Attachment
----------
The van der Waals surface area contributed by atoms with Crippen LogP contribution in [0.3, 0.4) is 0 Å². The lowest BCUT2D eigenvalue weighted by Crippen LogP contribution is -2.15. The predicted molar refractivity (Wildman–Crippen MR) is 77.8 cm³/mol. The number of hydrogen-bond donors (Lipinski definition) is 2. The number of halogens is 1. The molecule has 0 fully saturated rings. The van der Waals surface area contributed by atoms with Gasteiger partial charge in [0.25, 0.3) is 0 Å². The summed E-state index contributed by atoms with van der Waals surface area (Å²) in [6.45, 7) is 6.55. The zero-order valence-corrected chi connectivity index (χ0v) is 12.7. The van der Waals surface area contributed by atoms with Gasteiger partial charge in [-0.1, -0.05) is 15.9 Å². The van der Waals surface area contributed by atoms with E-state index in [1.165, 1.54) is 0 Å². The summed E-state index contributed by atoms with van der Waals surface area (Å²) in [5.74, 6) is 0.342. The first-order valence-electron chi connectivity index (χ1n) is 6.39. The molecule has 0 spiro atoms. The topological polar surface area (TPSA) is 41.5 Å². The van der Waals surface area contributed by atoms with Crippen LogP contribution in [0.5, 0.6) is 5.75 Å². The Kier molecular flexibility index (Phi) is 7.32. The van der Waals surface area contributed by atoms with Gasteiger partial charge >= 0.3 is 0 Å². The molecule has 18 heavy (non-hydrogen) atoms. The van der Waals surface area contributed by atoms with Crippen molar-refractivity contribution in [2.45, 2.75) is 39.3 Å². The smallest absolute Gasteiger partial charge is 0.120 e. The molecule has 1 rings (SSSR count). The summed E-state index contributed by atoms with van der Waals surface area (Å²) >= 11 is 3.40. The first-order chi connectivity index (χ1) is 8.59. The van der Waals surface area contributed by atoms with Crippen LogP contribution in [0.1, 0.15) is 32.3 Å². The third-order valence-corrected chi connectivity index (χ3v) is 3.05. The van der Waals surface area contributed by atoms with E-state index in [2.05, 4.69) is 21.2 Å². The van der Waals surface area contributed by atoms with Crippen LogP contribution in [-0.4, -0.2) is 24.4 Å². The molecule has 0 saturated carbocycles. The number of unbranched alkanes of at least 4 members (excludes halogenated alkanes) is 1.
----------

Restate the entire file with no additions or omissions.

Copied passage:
The van der Waals surface area contributed by atoms with Crippen LogP contribution in [0.3, 0.4) is 0 Å². The lowest BCUT2D eigenvalue weighted by Crippen LogP contribution is -2.15. The predicted molar refractivity (Wildman–Crippen MR) is 77.8 cm³/mol. The number of hydrogen-bond donors (Lipinski definition) is 2. The number of halogens is 1. The molecule has 0 fully saturated rings. The van der Waals surface area contributed by atoms with Gasteiger partial charge in [0.25, 0.3) is 0 Å². The summed E-state index contributed by atoms with van der Waals surface area (Å²) in [6.45, 7) is 6.55. The zero-order valence-corrected chi connectivity index (χ0v) is 12.7. The van der Waals surface area contributed by atoms with Gasteiger partial charge in [-0.1, -0.05) is 15.9 Å². The van der Waals surface area contributed by atoms with E-state index in [1.165, 1.54) is 0 Å². The summed E-state index contributed by atoms with van der Waals surface area (Å²) in [5.74, 6) is 0.342. The first-order valence-electron chi connectivity index (χ1n) is 6.39. The molecule has 0 spiro atoms. The topological polar surface area (TPSA) is 41.5 Å². The van der Waals surface area contributed by atoms with Crippen LogP contribution in [0.5, 0.6) is 5.75 Å². The Kier molecular flexibility index (Phi) is 7.32. The van der Waals surface area contributed by atoms with Gasteiger partial charge >= 0.3 is 0 Å². The molecule has 18 heavy (non-hydrogen) atoms. The van der Waals surface area contributed by atoms with Crippen molar-refractivity contribution in [2.45, 2.75) is 39.3 Å². The smallest absolute Gasteiger partial charge is 0.120 e. The molecule has 1 rings (SSSR count). The summed E-state index contributed by atoms with van der Waals surface area (Å²) >= 11 is 3.40. The first-order chi connectivity index (χ1) is 8.59. The van der Waals surface area contributed by atoms with Crippen LogP contribution in [0.1, 0.15) is 32.3 Å². The third-order valence-corrected chi connectivity index (χ3v) is 3.05. The van der Waals surface area contributed by atoms with E-state index in [2.05, 4.69) is 21.2 Å². The van der Waals surface area contributed by atoms with Crippen LogP contribution in [-0.4, -0.2) is 24.4 Å². The molecule has 0 saturated carbocycles. The number of unbranched alkanes of at least 4 members (excludes halogenated alkanes) is 1.